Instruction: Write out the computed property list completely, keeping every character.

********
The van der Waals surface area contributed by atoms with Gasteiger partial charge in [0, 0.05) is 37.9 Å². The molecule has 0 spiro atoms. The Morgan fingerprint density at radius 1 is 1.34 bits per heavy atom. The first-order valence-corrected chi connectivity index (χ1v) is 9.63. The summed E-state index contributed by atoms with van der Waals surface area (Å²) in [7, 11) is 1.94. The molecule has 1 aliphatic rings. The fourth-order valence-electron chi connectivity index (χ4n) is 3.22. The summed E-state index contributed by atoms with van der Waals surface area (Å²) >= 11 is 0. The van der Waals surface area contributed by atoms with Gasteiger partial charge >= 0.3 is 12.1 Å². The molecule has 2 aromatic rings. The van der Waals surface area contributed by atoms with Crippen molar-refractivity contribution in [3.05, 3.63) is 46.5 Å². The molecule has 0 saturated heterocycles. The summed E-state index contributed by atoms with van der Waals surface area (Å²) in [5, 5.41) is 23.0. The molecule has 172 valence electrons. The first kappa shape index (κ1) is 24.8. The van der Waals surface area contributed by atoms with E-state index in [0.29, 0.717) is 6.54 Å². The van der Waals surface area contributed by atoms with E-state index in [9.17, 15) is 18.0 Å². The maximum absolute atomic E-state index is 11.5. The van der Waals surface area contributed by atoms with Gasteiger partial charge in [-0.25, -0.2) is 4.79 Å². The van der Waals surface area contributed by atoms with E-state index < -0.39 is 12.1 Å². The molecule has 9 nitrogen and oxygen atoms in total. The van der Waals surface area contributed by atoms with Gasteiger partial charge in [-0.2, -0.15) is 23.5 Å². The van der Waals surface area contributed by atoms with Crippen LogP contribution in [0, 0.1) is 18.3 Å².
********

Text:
The van der Waals surface area contributed by atoms with Gasteiger partial charge in [0, 0.05) is 37.9 Å². The molecule has 0 spiro atoms. The Morgan fingerprint density at radius 1 is 1.34 bits per heavy atom. The first-order valence-corrected chi connectivity index (χ1v) is 9.63. The summed E-state index contributed by atoms with van der Waals surface area (Å²) in [7, 11) is 1.94. The molecule has 1 aliphatic rings. The fourth-order valence-electron chi connectivity index (χ4n) is 3.22. The summed E-state index contributed by atoms with van der Waals surface area (Å²) >= 11 is 0. The van der Waals surface area contributed by atoms with Gasteiger partial charge >= 0.3 is 12.1 Å². The molecule has 2 aromatic rings. The van der Waals surface area contributed by atoms with Crippen molar-refractivity contribution in [3.05, 3.63) is 46.5 Å². The molecule has 0 saturated heterocycles. The summed E-state index contributed by atoms with van der Waals surface area (Å²) in [5, 5.41) is 23.0. The molecule has 172 valence electrons. The first kappa shape index (κ1) is 24.8. The van der Waals surface area contributed by atoms with E-state index in [0.29, 0.717) is 6.54 Å². The van der Waals surface area contributed by atoms with E-state index in [9.17, 15) is 18.0 Å². The maximum absolute atomic E-state index is 11.5. The van der Waals surface area contributed by atoms with Gasteiger partial charge in [-0.25, -0.2) is 4.79 Å². The van der Waals surface area contributed by atoms with E-state index < -0.39 is 12.1 Å². The molecule has 9 nitrogen and oxygen atoms in total. The van der Waals surface area contributed by atoms with Gasteiger partial charge in [-0.2, -0.15) is 23.5 Å². The van der Waals surface area contributed by atoms with Crippen LogP contribution in [0, 0.1) is 18.3 Å².